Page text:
Trump budget: More for the military, less for the poor
United States President Donald Trump on Tuesday sent Congress a US$4.1 trillion federal spending plan that promises faster economic growth and steep cuts to programmes for the poor in a bid to balance the government's books over the next decade.
The proposed 2018 budget immediately came under attack by Democrats, and even some GOP allies deemed it a non-starter. The proposal is laced with US$3.6 trillion in cuts to domestic agencies, food stamps, Medicaid, highway funding, crop insurance, and medical research, among others.
At the same time, the blueprint boosts spending on the military by tens of billions and calls for US$1.6 billion for a border wall with Mexico that Trump repeatedly promised voters the US neighbour would finance. Mexico emphatically rejects that notion.
Budget experts, Democrats and Republicans challenged the economic assumptions of the White House and Budget Director Mick Mulvaney.
During the campaign, Trump attacked the weak economic growth of the Barack Obama years and pledged that his economic programme would boost growth from the lacklustre 2 per cent rates seen since the recovery began in mid-2009.
Trump's new budget is based on sustained growth above 3 per cent, sharply higher than the expectations of most private economists. Without more than US$2 trillion in such "economic feedback" over the coming decade, the budget would never reach balance and would run a deficit of almost US$500 billion.
"Three per cent, I'm not seeing how you get there mathematically," said Rep Mark Sanford, R-SC. "I think realism in the way we forecast numbers is part and parcel to a constructive budget process."
The proposal projects that this year's federal deficit would rise to US$603 billion, up from the actual deficit of US$585 billion last year. But the document says if Trump's initiatives are adopted, the deficit would start declining and actually reach a small surplus of US$16 billion in 2027.
However, that goal depends not only on the growth projections that most economists view as overly optimistic but also a variety of accounting gimmicks, including an almost US$600 billion peace dividend from winding down overseas military operations.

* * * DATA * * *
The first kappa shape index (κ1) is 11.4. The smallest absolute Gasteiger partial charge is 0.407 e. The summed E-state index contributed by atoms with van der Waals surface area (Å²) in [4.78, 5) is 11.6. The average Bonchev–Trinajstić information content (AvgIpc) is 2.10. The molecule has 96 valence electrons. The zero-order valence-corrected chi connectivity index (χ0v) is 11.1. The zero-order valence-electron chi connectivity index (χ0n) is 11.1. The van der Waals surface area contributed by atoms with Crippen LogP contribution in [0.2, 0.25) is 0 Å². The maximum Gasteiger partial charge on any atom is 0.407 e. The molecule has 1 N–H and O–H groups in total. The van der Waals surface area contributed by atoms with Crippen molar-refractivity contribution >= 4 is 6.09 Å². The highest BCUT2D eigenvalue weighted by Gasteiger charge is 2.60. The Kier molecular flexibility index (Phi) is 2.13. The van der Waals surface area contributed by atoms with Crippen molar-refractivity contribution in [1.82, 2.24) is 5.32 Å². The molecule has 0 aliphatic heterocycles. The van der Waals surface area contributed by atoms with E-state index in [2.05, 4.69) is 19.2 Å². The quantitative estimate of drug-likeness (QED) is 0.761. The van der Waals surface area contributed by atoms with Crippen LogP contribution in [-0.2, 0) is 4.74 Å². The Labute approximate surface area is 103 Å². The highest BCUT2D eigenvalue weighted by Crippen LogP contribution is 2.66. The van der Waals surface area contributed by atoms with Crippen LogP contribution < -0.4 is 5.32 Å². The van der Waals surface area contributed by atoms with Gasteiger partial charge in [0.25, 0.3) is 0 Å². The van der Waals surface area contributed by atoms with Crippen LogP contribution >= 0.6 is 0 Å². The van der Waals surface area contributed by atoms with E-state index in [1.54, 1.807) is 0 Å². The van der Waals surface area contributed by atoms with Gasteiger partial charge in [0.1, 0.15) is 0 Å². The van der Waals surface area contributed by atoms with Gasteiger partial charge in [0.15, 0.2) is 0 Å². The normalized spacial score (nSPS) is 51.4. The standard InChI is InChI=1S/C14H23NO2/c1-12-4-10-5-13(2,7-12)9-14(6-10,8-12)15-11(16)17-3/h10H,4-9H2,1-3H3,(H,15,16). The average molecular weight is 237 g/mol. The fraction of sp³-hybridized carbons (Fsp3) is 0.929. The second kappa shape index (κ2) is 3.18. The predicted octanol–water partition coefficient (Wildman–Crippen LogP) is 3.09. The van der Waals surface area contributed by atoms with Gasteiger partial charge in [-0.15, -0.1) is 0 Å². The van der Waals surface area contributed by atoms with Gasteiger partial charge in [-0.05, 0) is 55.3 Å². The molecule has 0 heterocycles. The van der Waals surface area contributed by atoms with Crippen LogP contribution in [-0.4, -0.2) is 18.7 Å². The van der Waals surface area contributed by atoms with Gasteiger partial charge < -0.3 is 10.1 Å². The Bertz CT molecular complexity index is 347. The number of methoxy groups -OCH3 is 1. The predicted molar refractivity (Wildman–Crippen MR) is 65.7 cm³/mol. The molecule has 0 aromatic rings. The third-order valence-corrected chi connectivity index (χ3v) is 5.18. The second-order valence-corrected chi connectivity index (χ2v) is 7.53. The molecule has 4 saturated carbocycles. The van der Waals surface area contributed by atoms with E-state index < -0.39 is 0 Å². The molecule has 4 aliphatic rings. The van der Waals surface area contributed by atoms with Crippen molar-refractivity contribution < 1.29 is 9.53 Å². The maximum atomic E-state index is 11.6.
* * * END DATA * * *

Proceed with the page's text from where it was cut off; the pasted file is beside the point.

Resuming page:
The government hasn't run a surplus since 2001, and deficits spiked during former President Barack Obama's first term in the aftermath of the Great Recession.
"Through streamlined government, we will drive an economic boom that raises incomes and expands job opportunities for all Americans," Trump said in his budget message. His budget is titled The New Foundation for American Greatness.
Democrats had an opposite interpretation.
"In the America of President Trump's budget, children, working families, seniors and people with disabilities will be 'fined,' while the wealthiest Americans will get a 'bonus.' What's so 'great' about that America?" asked Senator Dick Durbin of Illinois.
Food stamp cuts would drive millions from the programme, while a wave of Medicaid cuts could deny nursing home care to millions of elderly poor people.
"Isn't it reasonable to at least ask the question, 'Are there people on that programme who shouldn't be on there?'" Mulvaney asked.
The budget does feature a handful of domestic initiatives, including a six-week paid parental leave programme championed by Trump's daughter, Ivanka. Some US$200 billion in federal infrastructure investments are promised to leverage another US$800 billion in private investment.
Trump would keep campaign pledges to leave core Medicare and Social Security benefits for the elderly alone, but that would translate into even deeper cuts in programmes for the poor such as Medicaid and food stamps.
Medicaid, the government insurance programme for the poor and many disabled Americans, would be cut by more than US$600 billion over 10 years by capping payments to states and giving governors more flexibility to manage their rosters of Medicaid recipients. Those cuts go on top of the repeal of Obamacare's expansion of the programme to 14 million people and amount to, by decade's end, an almost 25 per cent cut from present projections.
Likewise, a 10-year, US-$191 billion reduction in food stamps almost 30 per cent far exceeds prior proposals by Capitol Hill Republicans. The food stamp programme serves about 42 million people.
"These cuts that are being proposed are draconian," said veteran GOP Rep Harold Rogers, who represents a poor district in eastern Kentucky. "They're not mere shavings, they're deep, deep cuts."
Other cuts in Trump's budget include reductions in pension benefits for federal workers, in part by requiring employees to make higher contributions. In agriculture, the proposed budget would limit subsidies to farmers, including for purchasing crop insurance, a move already attacked by farm state lawmakers.
On taxes, Trump promises an overhaul that would cut tax rates but rely on economic growth and erasing tax breaks to avoid adding to the deficit. There would be three tax brackets 10 per cent, 25 per cent and 35 per cent instead of the current seven, and there's a promise to lower the corporate tax rate to 15 per cent.
But the budget has virtually no detail to prove that it would deliver on Trump's promise for "massive" tax cuts.